In case you’ve been away from the internet for 12 hours, controversy of the moment is Harlan Ellison’s having groped Connie Willis’s breast onstage at the Hugos on Saturday. Commentary from: Patrick Nielsen Hayden, Gwenda Bond, Catherine Morrison, Gavin Grant, and Ed Champion, the latter featuring a picture from the same event. A representative sample, from PNH:
Just as with George W. Bush’s now-famous uninvited shoulder-rub of German Chancellor Angela Merkel, the basic message of Ellison’s tit-grab is this: “Remember, you may think you have standing, status, and normal, everyday adult dignity, but we can take it back at any time. If you are female, you’ll never be safe. You can be the political leader of the most powerful country in Europe. You can be the most honored female writer in modern science fiction. We can still demean you, if we feel like it, and at random intervals, just to keep you in line, we will.”
It’s not okay. It’s not funny. It wasn’t a blow against bourgeois pieties or political correctness. It was just pathetic and nasty and sad and most of us didn’t want to watch it. It’s another thing that’s going to stop.
I wasn’t there myself, but if it’s as reported by Patrick and others, then clearly there should be some kind of apology/making amends. I’ve certainly not seen any accounts which deny it happened. (Though it should also be recorded that Ellison has in the past done non-zero amounts of work for women’s rights, specifically – to my knowledge – the ERA.) In the meantime, your quote for the day, from Ellison’s introduction to Joanna Russ’s “When it Changed”, in Again, Dangerous Visions (1972):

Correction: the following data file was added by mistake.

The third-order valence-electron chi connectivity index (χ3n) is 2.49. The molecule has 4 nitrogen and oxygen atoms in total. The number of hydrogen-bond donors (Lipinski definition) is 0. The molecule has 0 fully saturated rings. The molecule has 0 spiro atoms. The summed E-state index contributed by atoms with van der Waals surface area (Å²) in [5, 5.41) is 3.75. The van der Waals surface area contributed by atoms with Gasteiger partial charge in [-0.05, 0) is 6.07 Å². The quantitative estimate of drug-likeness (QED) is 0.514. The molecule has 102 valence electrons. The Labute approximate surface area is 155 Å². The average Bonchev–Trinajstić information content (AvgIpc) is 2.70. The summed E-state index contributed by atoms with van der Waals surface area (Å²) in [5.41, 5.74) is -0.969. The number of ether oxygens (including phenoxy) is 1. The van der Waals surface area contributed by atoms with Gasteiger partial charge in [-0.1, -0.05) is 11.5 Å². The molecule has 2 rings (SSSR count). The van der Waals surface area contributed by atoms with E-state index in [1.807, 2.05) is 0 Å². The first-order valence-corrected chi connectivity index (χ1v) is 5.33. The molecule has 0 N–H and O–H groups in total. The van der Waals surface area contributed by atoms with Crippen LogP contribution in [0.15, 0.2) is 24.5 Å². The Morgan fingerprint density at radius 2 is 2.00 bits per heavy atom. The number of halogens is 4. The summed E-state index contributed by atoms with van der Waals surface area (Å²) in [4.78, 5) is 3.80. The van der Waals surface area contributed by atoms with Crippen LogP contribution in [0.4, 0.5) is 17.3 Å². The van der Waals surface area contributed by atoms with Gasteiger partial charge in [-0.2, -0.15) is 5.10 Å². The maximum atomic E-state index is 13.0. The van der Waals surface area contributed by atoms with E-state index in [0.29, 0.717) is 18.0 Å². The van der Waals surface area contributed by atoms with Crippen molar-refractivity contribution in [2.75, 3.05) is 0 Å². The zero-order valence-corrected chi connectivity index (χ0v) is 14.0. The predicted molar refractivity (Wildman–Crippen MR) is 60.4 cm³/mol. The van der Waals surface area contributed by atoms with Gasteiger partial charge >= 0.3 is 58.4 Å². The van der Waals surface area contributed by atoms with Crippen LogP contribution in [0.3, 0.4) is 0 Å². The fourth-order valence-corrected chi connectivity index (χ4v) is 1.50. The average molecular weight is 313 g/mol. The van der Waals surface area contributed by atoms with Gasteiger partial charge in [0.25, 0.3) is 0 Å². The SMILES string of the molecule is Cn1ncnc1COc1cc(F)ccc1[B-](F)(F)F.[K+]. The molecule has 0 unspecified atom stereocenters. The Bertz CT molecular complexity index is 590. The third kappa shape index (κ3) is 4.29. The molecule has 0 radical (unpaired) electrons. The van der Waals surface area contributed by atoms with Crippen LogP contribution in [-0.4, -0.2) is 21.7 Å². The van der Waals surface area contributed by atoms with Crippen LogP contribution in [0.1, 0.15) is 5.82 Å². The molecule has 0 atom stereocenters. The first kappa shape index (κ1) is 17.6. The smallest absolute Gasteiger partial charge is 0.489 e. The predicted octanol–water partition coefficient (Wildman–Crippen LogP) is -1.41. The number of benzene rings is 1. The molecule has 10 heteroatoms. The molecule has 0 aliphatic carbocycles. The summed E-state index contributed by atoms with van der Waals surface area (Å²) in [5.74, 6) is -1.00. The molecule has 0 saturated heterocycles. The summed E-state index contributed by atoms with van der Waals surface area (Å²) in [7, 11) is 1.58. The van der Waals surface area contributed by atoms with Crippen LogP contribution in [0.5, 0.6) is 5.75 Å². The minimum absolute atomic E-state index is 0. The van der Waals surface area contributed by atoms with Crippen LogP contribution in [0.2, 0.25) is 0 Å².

I’m not trying to start a fight here, you understand, but like newly converted Jews or Catholics, like lifetime cigarette smokers who’ve put down, like alcoholics now on the wagon, those of us who’ve spent the greater part of our lives as male chauvinists get terribly zealous in pointing out the gentlemen in our midst who are still wrong-thinking offenders. […]
What [Joanna Russ] is, is a fine writer, getting better every year. What she’s proving – and “When it Changed” will serve in large measure to further that proof – is that speculative fiction up till now has indisputably belonged to the men, but that squatter’s rights to that territory simply aren’t good enough any more. Not with talents like Joanna Russ around.
And further, she looks infinitely better in a bikini than any of the editors who rejected her novel.